Can I mix new batteries into my old bank?
In one word “don’t.” mix batteries and add old batteries to your existing battery bank!!
Many of our customers who currently have a battery bank later desire to expand their capacity or in some cases replace batteries that have failed for one reason or another.
Mixing different batteries is never a good idea. First of all, mixing batteries which are different in type, size, brand or voltage will not even work. Worse still, it can lead to battery bank failure. And the worst case scenario is you can have batteries exploding.
If you were to mix a new battery to an old string or a new string to an older bank, the new batteries would reach their state of charge sooner than the older batteries. This could lead to them boiling. In terms of longevity, the new batteries will tend to cycle more often than the older batteries. More cycles will lead to a shorter life span for the new batteries. Typically, this will not cause the older batteries to die first, but instead reduce the lifespan of the new one you have just installed.
However, let’s say that we are working with identical batteries (exact type, size, brand and voltage), you can mix them up when the age difference between the old and new batteries is not more than 6 months. When adding new batteries to a battery bank that has been used for approximately 6 months or less. Your new batteries will tend to adopt the age of your current battery bank.
Batteries change their parameters with age, cycling, temperature, brand, and model (talking here about lead acid batteries). You will get optimum performance with matched cells. This is applicable to all types of Lead Acid batteries.
Let’s assume you have two batteries in series. If their capacity is different and you want to avoid discharging below 50% (for long life) and below 20% State of Charge (to prevent a cell from becoming reversed biased and instant cell/battery death). You are limited to the capacity of the weakest battery of the mixed batteries in your battery pack. So, placing a “new” and “old” battery in battery pack and mix batteries, it will (usually) be the old battery that limits capacity (and the new battery will probably eventually fail first).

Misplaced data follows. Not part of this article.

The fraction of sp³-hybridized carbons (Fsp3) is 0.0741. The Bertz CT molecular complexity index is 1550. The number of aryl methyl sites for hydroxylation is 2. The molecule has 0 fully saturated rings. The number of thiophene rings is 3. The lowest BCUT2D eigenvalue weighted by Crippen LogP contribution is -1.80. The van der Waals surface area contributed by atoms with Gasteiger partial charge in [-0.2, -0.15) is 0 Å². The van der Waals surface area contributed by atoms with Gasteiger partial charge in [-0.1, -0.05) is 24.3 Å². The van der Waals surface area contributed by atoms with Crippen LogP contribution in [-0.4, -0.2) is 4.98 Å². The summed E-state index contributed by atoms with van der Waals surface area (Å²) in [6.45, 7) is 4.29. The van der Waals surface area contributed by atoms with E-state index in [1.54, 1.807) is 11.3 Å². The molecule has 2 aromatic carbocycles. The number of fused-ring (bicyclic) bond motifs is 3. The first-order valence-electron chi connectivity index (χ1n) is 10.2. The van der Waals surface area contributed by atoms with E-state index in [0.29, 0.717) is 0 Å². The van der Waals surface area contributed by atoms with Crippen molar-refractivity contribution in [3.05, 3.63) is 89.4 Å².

Another issue is that old batteries have higher “self-discharge” than new. When you have two batteries in series, again old vs new the old battery will self-discharge faster. The batteries become “out of balance” with the new battery. The usual method to equalize a battery bank is to “over charge” the batteries . Good battery (force excess current through the good cells to get charging current into the low cells). Equalization is hard (in general) on lead acid batteries. It erodes the plates, uses water (or catalyst in AGM/Sealed batteries) and causes positive grid corrosion . And an out of balance battery bank. The low state of charge cells will again limit the battery pack capacity. And equalization will cause the newer battery to age faster. Equalization also increases battery temperature, a 10°C increase in battery temperature, will permit faster aging).
There are also problems with mix batteries in parallel. The idea is to design your wiring such that you have equal current flow during charging and discharging. Older batteries have higher internal resistance. (less charging/discharging current due to plate sulfation) and as they sulfate, lowering operating voltage (accept more charging current, supply less discharging current as battery voltage is proportional to specific gravity (lower specific gravity cause lower battery voltage).
PRICES ARE SUBJECT TO CHANGE WITHOUT PRIOR NOTICE | SHIPPING NOT INCLUDED
Please note that selected items may not be in stock but you are welcome to still place an order. BHG Power will confirm lead time upon receipt of your order. Dismiss